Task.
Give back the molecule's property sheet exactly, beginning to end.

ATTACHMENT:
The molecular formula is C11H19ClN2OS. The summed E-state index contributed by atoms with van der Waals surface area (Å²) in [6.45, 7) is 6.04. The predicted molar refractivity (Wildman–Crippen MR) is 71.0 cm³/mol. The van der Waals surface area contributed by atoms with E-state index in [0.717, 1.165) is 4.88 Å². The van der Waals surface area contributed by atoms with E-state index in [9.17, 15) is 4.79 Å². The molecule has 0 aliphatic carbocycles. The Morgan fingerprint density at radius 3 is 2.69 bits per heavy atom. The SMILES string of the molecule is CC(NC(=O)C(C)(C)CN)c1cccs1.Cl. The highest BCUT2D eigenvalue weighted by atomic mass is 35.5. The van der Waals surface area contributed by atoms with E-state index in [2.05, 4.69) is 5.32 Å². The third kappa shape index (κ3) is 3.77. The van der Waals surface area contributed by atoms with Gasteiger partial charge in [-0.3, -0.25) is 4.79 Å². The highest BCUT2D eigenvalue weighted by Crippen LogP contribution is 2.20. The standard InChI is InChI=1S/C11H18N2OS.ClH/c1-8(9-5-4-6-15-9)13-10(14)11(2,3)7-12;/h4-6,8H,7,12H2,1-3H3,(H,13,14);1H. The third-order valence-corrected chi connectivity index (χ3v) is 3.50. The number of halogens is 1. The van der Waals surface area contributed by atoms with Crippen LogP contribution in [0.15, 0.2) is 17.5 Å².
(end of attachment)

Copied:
The molecular formula is C11H19ClN2OS. The summed E-state index contributed by atoms with van der Waals surface area (Å²) in [6.45, 7) is 6.04. The predicted molar refractivity (Wildman–Crippen MR) is 71.0 cm³/mol. The van der Waals surface area contributed by atoms with E-state index in [0.717, 1.165) is 4.88 Å². The van der Waals surface area contributed by atoms with E-state index in [9.17, 15) is 4.79 Å². The molecule has 0 aliphatic carbocycles. The Morgan fingerprint density at radius 3 is 2.69 bits per heavy atom. The SMILES string of the molecule is CC(NC(=O)C(C)(C)CN)c1cccs1.Cl. The highest BCUT2D eigenvalue weighted by atomic mass is 35.5. The van der Waals surface area contributed by atoms with E-state index in [2.05, 4.69) is 5.32 Å². The third kappa shape index (κ3) is 3.77. The van der Waals surface area contributed by atoms with Gasteiger partial charge in [-0.3, -0.25) is 4.79 Å². The highest BCUT2D eigenvalue weighted by Crippen LogP contribution is 2.20. The standard InChI is InChI=1S/C11H18N2OS.ClH/c1-8(9-5-4-6-15-9)13-10(14)11(2,3)7-12;/h4-6,8H,7,12H2,1-3H3,(H,13,14);1H. The third-order valence-corrected chi connectivity index (χ3v) is 3.50. The number of halogens is 1. The van der Waals surface area contributed by atoms with Crippen LogP contribution in [0.15, 0.2) is 17.5 Å².